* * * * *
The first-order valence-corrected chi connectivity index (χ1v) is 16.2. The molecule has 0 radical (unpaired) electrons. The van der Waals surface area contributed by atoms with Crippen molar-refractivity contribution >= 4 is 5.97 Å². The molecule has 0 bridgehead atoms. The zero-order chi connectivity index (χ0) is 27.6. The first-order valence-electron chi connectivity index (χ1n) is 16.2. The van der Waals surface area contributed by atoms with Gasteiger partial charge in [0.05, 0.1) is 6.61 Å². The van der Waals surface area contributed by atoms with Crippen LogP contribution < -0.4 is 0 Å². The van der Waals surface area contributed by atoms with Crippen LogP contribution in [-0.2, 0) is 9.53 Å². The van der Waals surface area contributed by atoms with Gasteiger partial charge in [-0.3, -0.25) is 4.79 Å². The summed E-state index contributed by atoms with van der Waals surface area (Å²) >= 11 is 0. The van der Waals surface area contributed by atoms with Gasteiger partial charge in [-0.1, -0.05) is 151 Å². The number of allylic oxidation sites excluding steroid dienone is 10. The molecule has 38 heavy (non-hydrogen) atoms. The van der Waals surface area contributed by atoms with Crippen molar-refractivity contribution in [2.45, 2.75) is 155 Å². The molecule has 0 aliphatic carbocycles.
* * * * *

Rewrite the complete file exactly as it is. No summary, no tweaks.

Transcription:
The first-order valence-corrected chi connectivity index (χ1v) is 16.2. The molecule has 0 radical (unpaired) electrons. The van der Waals surface area contributed by atoms with Crippen molar-refractivity contribution >= 4 is 5.97 Å². The molecule has 0 bridgehead atoms. The zero-order chi connectivity index (χ0) is 27.6. The first-order valence-electron chi connectivity index (χ1n) is 16.2. The van der Waals surface area contributed by atoms with Gasteiger partial charge in [0.05, 0.1) is 6.61 Å². The van der Waals surface area contributed by atoms with Crippen LogP contribution < -0.4 is 0 Å². The van der Waals surface area contributed by atoms with Crippen LogP contribution in [-0.2, 0) is 9.53 Å². The van der Waals surface area contributed by atoms with Gasteiger partial charge in [-0.3, -0.25) is 4.79 Å². The summed E-state index contributed by atoms with van der Waals surface area (Å²) >= 11 is 0. The van der Waals surface area contributed by atoms with Gasteiger partial charge in [-0.1, -0.05) is 151 Å². The number of allylic oxidation sites excluding steroid dienone is 10. The molecule has 38 heavy (non-hydrogen) atoms. The van der Waals surface area contributed by atoms with Crippen molar-refractivity contribution in [2.45, 2.75) is 155 Å². The molecule has 0 aliphatic carbocycles.